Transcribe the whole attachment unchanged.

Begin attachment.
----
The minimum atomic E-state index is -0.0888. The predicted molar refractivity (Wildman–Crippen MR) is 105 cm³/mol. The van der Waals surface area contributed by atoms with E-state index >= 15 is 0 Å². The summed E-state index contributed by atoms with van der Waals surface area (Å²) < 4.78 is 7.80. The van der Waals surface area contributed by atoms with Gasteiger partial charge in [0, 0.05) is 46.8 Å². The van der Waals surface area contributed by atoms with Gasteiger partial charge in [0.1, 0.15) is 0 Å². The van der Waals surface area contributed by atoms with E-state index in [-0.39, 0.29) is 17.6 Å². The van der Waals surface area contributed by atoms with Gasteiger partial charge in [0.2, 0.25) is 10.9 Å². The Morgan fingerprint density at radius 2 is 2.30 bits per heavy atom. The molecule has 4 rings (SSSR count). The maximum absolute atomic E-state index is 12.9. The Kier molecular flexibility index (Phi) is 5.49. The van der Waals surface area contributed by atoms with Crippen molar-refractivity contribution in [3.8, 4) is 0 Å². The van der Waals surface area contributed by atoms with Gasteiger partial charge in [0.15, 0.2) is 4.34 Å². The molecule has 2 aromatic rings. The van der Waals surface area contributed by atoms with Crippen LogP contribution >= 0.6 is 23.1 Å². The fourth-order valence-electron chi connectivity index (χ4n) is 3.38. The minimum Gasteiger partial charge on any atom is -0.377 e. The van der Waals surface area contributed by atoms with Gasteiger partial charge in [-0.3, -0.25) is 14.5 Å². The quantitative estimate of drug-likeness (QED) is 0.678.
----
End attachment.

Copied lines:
The minimum atomic E-state index is -0.0888. The predicted molar refractivity (Wildman–Crippen MR) is 105 cm³/mol. The van der Waals surface area contributed by atoms with E-state index >= 15 is 0 Å². The summed E-state index contributed by atoms with van der Waals surface area (Å²) < 4.78 is 7.80. The van der Waals surface area contributed by atoms with Gasteiger partial charge in [0, 0.05) is 46.8 Å². The van der Waals surface area contributed by atoms with Gasteiger partial charge in [0.1, 0.15) is 0 Å². The van der Waals surface area contributed by atoms with E-state index in [-0.39, 0.29) is 17.6 Å². The van der Waals surface area contributed by atoms with Gasteiger partial charge in [0.2, 0.25) is 10.9 Å². The Morgan fingerprint density at radius 2 is 2.30 bits per heavy atom. The molecule has 4 rings (SSSR count). The maximum absolute atomic E-state index is 12.9. The Kier molecular flexibility index (Phi) is 5.49. The van der Waals surface area contributed by atoms with Crippen molar-refractivity contribution in [3.8, 4) is 0 Å². The van der Waals surface area contributed by atoms with Gasteiger partial charge in [0.15, 0.2) is 4.34 Å². The molecule has 2 aromatic rings. The van der Waals surface area contributed by atoms with Crippen LogP contribution >= 0.6 is 23.1 Å². The fourth-order valence-electron chi connectivity index (χ4n) is 3.38. The minimum Gasteiger partial charge on any atom is -0.377 e. The van der Waals surface area contributed by atoms with Gasteiger partial charge in [-0.3, -0.25) is 14.5 Å². The quantitative estimate of drug-likeness (QED) is 0.678.